Changes and specimens of the English language — страница 8

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shrewde wife." SIR THOMAS MORE. 5. ENGLISH OF THE FIFTEENTH CENTURY Example for the reign of Henry VII, who was crowned on Bosworth field, 1485, and who died in 1509. "Wherefor and forasmoche as we haue sent for our derrest wif, and for our derrest moder, to come unto us, and that we wold have your advis and counsail also in soche matters as we haue to doo for the subduying of the rebelles, we praie you, that, yeving your due attendaunce vppon our said derrest wif and lady moder, ye come with thaym unto us; not failing herof as ye purpose to doo us plaisir. Yeven undre our signett, at our Castell of Kenelworth, the xiii daie of Maye."--HENRY VII: Letter to the Earl of Ormond: Bucke's Classical Gram., p. 147. Example for the short reign of Richard III,--from 1485 to

1483. "Right reverend fader in God, right trusty and right wel-beloved, we grete yow wele, and wol and charge you that under oure greate seale, being in your warde, ye do make in all haist our lettres of proclamation severally to be directed unto the shirrefs of everie countie within this oure royaume."--RICHARD III: Letter to his Chancellor. Reign of Edward IV,--from 1483 to 1461.--Example written in 1463. "Forasmoche as we by divers meanes bene credebly enformed and undarstand for certyne, that owr greate adversary Henry, naminge hym selfe kynge of England, by the maliceous counseyle and exitacion of Margaret his wife, namynge hir selfe queane of England, have conspired," &c.--EDWARD IV: Letter of Privy Seal. Examples for the reign of Henry VI,--from

1461 back to 1422. "When Nembroth [i.e. Nimrod] by Might, for his own Glorye, made and incorporate the first Realme, and subduyd it to hymself by Tyrannye, he would not have it governyd by any other Rule or Lawe, but by his own Will; by which and for th' accomplishment thereof he made it. And therefor, though he had thus made a Realme, holy Scripture denyd to cal hym a Kyng, Quia Rex dicitur a Regendo; Whych thyng he did not, but oppressyd the People by Myght."--SIR JOHN FORTESCUE. Example from Lydgate, a poetical Monk, who died in 1440. "Our life here short of wit the great dulnes The heuy soule troubled with trauayle, And of memorye the glasyng brotelnes, Drede and vncunning haue made a strong batail With werines my spirite to assayle, And with their subtil

creping in most queint Hath made my spirit in makyng for to feint." JOHN LYDGATE: Fall of Princes, Book III, Prol. Example for the reign of Henry V,--from 1422 back to 1413. "I wolle that the Duc of Orliance be kept stille withyn the Castil of Pontefret, with owte goyng to Robertis place, or to any other disport, it is better he lak his disport then we were disceyved. Of all the remanant dothe as ye thenketh."--Letter of HENRY V. Example for the reign of Henry IV,--from 1413 back to 1400. "Right heigh and myghty Prynce, my goode and gracious Lorde,-- I recommaund me to you as lowly as I kan or may with all my pouer hert, desiryng to hier goode and gracious tydynges of your worshipful astate and welfare."--LORD GREY: Letter to the Prince of Wales: Bucke's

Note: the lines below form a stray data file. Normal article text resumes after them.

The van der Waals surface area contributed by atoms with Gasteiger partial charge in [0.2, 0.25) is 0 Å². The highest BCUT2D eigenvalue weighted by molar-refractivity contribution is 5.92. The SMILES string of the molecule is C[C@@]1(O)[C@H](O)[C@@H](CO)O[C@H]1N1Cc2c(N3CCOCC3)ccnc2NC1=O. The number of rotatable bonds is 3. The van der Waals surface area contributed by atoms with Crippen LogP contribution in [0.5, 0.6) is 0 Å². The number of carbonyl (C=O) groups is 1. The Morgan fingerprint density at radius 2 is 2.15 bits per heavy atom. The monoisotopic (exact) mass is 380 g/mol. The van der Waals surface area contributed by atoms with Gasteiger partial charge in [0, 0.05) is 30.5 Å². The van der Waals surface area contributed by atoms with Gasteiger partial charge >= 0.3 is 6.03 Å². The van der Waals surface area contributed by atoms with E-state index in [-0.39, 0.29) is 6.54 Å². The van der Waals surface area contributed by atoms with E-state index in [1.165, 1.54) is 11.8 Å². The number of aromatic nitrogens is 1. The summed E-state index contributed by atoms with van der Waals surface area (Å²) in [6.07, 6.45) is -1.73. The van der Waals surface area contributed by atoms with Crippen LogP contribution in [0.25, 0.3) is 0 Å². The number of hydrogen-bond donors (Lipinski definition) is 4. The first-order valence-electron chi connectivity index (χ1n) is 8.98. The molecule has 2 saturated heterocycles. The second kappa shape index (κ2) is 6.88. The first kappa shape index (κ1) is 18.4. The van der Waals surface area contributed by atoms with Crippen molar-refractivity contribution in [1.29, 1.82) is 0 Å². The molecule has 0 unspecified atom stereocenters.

Classical Gram., p. 145. 6. ENGLISH OF THE FOURTEENTH CENTURY Reign of Richard II, 1400 back to 1377.--Example written in 1391. "Lytel Lowys my sonne, I perceve well by certaine evidences thyne abylyte to lerne scyences, touching nombres and proporcions, and also well consydre I thy besye prayer in especyal to lerne the tretyse of the astrolabye. Than for as moche as a philosopher saithe, he wrapeth hym in his frende, that condiscendeth to the ryghtfull prayers of his frende: therefore I have given the a sufficient astrolabye for oure orizont, compowned after the latitude of Oxenforde: vpon the whiche by meditacion of this lytell tretise, I purpose to teche the a certame nombre of conclusions, pertainynge to this same instrument."--GEOFFREY CHAUCER: Of the Astrolabe.

Example written about 1385--to be compared with that of 1555, on p. 87. "And thus this companie of muses iblamed casten wrothly the chere dounward to the yerth, and shewing by rednesse their shame, thei passeden sorowfully the thresholde. And I of whom the sight plounged in teres was darked, so that I ne might not know what that woman was, of so Imperial aucthoritie, I woxe all abashed and stonied, and cast my sight doune to the yerth, and began still for to abide what she would doen afterward."--CHAUCER: Version from Boethius: Johnson's Hist. of E. L., p. 29. Poetical Example--probably written before 1380. "O Socrates, thou stedfast champion; She ne might nevir be thy turmentour, Thou nevir dreddist her oppression, Ne in her chere foundin thou no favour, Thou